Honda Marine recently invited a group of boating journalists to Georgia’s Lake Oconee to try out the company’s full line of engines from 2.3 to 250 hp.
Although the company didn’t introduce any new models at the event, the company says there is more coming although details were sparse.
Boating Industry took the opportunity to talk to group manager Mark DiPietro about some of the trends the company is seeing and what’s coming down the pike.
Boating Industry: You didn’t introduce any new product this week, but I’m sure you’re working on some. What can you tell us about that?
DiPietro: We’re very keenly aware of what’s going on in the marketplace … the product that’s coming, what’s selling, what competitors are doing. Right now, what Honda Marine is focused on is generating more awareness of our current product. We have lots of stuff going on in the background. We’re very private about what we do on the R&D front.
We’re working on lots of new stuff, but we can’t really talk about schedule or timing.
Boating Industry: We’ve seen the whole industry impacted by the growth in popularity of pontoons. How has that affected Honda?
DiPietro: The pontoon market is a very good market for us. It’s one of the boat types that transcends the regionality of the boat business in the U.S. We think there’s still more continued growth, although it’s hard to say it’s going to continue at its current rate. It’s been very good for Honda. Our mid-range lineup – the 40 through 150 – really lines up exceptionally well with that.
Boating Industry: You really seem to be emphasizing Honda’s breadth of products, not just marine, but cars, jets, robotics, everything else. Why is that important?
DiPietro: We feel that what we have could be mutually beneficial [to the industry]. We want more people to come into boating and we know that’s been very difficult. The Honda name is the strongest brand name in the business. For people that wouldn’t normally consider boating, we want them to be more comfortable with boating.
The Honda name is recognized by people from their cars or they’re motorcycle enthusiasts or they have a Honda lawnmower. That’s why we want to tell people this is the same Honda, the same dedication we have to quality and reliability and durable products, we have that in the marine business, so you should buy a boat – with a Honda engine, of course!
We really think there’s a way to draw people into boating using the comfort of the Honda name.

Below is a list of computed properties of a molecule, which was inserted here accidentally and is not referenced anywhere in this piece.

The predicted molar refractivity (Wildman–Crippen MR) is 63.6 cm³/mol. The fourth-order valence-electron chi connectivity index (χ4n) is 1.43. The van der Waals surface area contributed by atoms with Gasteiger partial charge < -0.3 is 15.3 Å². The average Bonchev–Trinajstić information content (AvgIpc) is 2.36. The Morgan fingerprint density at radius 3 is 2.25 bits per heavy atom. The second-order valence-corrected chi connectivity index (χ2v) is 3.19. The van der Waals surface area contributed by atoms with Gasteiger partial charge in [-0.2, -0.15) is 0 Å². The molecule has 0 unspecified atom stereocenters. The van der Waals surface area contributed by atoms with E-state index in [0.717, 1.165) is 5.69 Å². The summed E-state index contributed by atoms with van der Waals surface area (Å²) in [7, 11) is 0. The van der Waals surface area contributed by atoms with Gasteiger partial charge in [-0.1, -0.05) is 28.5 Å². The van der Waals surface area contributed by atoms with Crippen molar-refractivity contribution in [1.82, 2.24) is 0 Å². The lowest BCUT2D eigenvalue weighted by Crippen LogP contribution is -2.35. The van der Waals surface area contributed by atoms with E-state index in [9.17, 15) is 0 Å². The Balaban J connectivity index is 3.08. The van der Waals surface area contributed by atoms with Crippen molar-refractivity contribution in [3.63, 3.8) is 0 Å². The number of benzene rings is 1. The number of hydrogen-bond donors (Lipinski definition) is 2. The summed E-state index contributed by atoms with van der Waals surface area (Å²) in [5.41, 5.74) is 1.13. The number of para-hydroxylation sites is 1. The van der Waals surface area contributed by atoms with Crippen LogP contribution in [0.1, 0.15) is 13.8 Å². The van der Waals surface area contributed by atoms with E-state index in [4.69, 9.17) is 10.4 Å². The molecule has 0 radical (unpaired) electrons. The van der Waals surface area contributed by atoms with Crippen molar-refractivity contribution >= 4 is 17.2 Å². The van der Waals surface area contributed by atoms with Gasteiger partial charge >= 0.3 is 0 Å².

Boating Industry: We talked about pontoons specifically, but what are some of the other trends you’re seeing affecting how boaters use your engines?
DiPietro: Everyone is seeing from the NMMA data that the larger horsepower segments are growing the most, so we’re investing more in updating the BF250 … to make it more beneficial for offshore applications and help us continue to ride that wave.
Boating Industry: What’s your outlook for the market for the rest of this year and in 2015?
DiPietro: The marine market in general, we see it having slow and continued growth. This year, when you have a market like the Great Lakes that was frozen over for the first three months of the year, it can be tough. You’re trying to squeeze in a lot of action in a much shorter time frame. We’re very optimistic that it is going to continue to grow at a steady rate.
As long as the U.S. economy is growing, we’ll be doing fine.
Boating Industry: What do you see as the biggest threats to continued growth for the industry?
DiPietro: Gasoline prices are the biggest thing right now. It seems like the U.S. economy has found a way to move forward. Nothing’s taking off like a rocket ship; it’s not a typical recovery from a recession.
What would make people hold off that in a position to buy a boat? Do you want to fill up a 200-gallon tank at $5 to $6 a gallon at a marina? You’ll be using your boat less and probably not happy about it when you use it.
Boating Industry: On the flipside, what are the things that make you optimistic about the market?
DiPietro: The resilience, that fact that it is a slow recovery, but everyone seems to be growing well. The mid-range product out there seems to be growing. Paddle sports are more popular than ever. It’s important to find ways to couple with those in some way or another.